Okay, so you don’t have a mom of your own to put to work in the garden? Well, take heart! Fall clean up is just around the corner. What I love about Fall clean up is the fury with which I can clean. There’s no deadheading (or very little); its time to cut back, mulch and get ready for winter! And, if you don’t get it all done in the fall, winter helps knock top growth back so its even easier to clean up in the Spring!
August 06, 2007
We’ve done many different designs in our front garden. First weÂ tore outÂ tired old lawn & junipers. Then we busted out a useless, narrow concrete path & remade the aggregate chunks into a patio space. Quickly, weÂ learned this “patio” was 1) not installed properly (by us) so it didn’t work out in the long run 2) this space has great “sunset” exposure in the summer 3) we wanted something stunning, functionalÂ with privacy from the street. I looked at several ideas to create a seating area to go with a patio in this space — we considered a COBB (straw bale) wall, a dry stack stone wall, wooden benches, steel walls with affixedÂ stone or wooden benches, and finally we settled on large granite boulders randomly set at seating height. This photo shows the a winter view of the area, area dug out and spaces defined before any stone was brought in. The bench gives a sense of scale. This Spring I selected several pieces of granite outcropping stone to fit the space. It was delivered and dumped into place by a rock setting truck. The plan was to have a rock setting crew come out and hand set the stone into its final position as the rock truck wasn’t able to do the full setting. Weeks, then months, passed by. A dusty, weed patch grew in, filling the space that is to become a patio, eventually.
I finally pulled together the best crew I know — my husband and his buddies — to help me wrangle the stone into position. I helped a bit, but because of a groin injury, mostly I took photos and consulted.
They did an amazing job — talk about being up to the challenge! Three guys, not professional rock guys, worked about 3 hours each, each day (6 hours each, 3 guys, so 18 man hours) to tackle a huge task. Its so wonderful to see the project clicking along. There are a few corrections left to make on one stone & a last one to position after that, but I’m thrilled so far. The guys worked as a great team looking at the space, thinking about the stones, discussing angles, vectors and what “might happen, if we do such & such”. For the most part things just worked. I wonder how sore their arms and backs are today?! (Bob was planing trim for our hallway in his “off time”; Jason & David took a 30 mile bike ride on Sunday, after the rock chore. The guys love to be busy!)
At the end of the second work day, we had three of five stones totally set. The fourth needs a little more attention. The fifth will be set once the others are completely done. The stubborn “fourth” rock is a challenge for all the guys. None of the guys want to be “beaten by a stupid rock”, so my guess is they’ll “get Egyptian” on it again in a couple of weeks. (Yes, the pyramid-building jokes were out in full force during this job!) After they were done for the day on Sunday, Bob enjoyed a snack out on one rock & did not want to be photographed!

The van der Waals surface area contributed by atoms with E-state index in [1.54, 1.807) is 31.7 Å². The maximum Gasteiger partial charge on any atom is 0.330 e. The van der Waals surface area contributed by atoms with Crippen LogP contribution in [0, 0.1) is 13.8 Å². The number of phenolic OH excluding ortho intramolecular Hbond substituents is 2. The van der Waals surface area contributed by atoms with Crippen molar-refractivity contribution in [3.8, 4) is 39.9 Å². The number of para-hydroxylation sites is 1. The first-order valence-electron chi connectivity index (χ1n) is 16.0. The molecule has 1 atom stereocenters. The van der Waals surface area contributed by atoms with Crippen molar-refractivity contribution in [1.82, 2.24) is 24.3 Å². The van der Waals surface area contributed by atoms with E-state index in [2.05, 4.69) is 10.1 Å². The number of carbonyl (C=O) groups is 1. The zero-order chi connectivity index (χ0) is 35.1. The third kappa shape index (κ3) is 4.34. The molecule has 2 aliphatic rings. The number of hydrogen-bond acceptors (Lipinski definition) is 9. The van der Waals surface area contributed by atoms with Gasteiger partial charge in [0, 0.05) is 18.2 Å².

So, what happens next? Well, after the stubborn rock issue is finalized and the fifth rock is then positioned, we’ll re-establish our patio levels, order in crushed stone for our patio base & begin filling & tamping in that material. Depending on budget, we will order in flagstone and set that as well…or that might wait for next year after our bank has recovered. Staging in projects is something I’m constantly doing at home and for my clients. For now I’m thrilled to just be able to kick back on a beautiful stone, demonstrating how comfortable a rock can be when properly positioned in a garden. (It’ll be extra sweet when the rocks are pressure washed, a patio of some sort is in place, an I can wear something less grubby out there!)
July 31, 2007
Today is a good day to remember the garden design lesson that form follows function.
This is very present to me today after visiting a client who brought me in to consult on a project after he’d hired someone to build rock walls, patios & do some tiling. And after he’d bought all the materials to do the job.
I went by today & a tall drystack retaining wall had been constructed. It was shimmed from the front, rocks were wobbling, there were many vertical seams, and it bowed in the middle. I recommended most of it be torn out & rebuilt correctly. That isn’t something anyone wants to hear!
As well, we got out some landscaping paint and began designating where the new patio would go. This client had already purchased a cut stone patio kit to install. My concern, which is his now too, is that the patio is going to be too small for the function it is going to be asked to perform. We’re working on options to expand the patio, but a couple of hindsight is 20/20 lessons can be something you learn from before you start your project:
- DIY techniques are great, but sometimes hiring a consultant before you start will save you loads of agony and money in the long run
- Before you buy, know what you’re building. Really know what you’re building. Paint out the area for patios or drag a hose around the perimeter or anything to define yourÂ spaces. Â Be sure your furniture will work in the space. Be sure the shape is right for view, privacy.
- Be patient. If you’re building a garden space, it will take lots of time and money. So, you want to do it right the first time, even if that first effort seems like it takes a long time!
July 30, 2007
This morning I went out to run my hose bib drip irrigation. I would love to have a fully automated system, but that’s just not realistic for my garden at this point. We have a nice drip & spray head system that does the trick. For me, its fine to get out and check the beds as I run through the various watering zones.
When I started up the system in one of the vegie gardens, I noticed a squash leaf was blocking a spray head. I went to adjust it, which is pretty simple with this system, and as I peeked behind the leaf, I saw my first two tomatoes ripening. (Yes, I did write about a week ago re: a couple of tomatoes ripening, but I don’t know how much I count those tomatoes. They are on a very stressed plant that won’t do much more.) The tomatoes I found today are on a bush full of fruit, so we’re in for the motherload soon. This plant cultivar is ‘Stupice’. I’ve been growing Stupice tomatoes for about 4 years in a row now. They produce incredibly well in Seattle. The fruit rarely cracks, it has relatively thin skin, the flavor is great, it is disease resistant and the fruit clusters are lovely. Its pretty reliable.
And, as I was weeding, I noticed that my passionflower vine has found the energy to arise from its deep roots. Some yearsÂ the top growth makes it through the winter & I would have a vine filled with lovely blooms by now. After a winter like we just had, it has to struggle up from the roots. I didn’t expect much (or actually anything) out of the plant this year, but it looks like we’ll get some late beauty from it this summer/fall.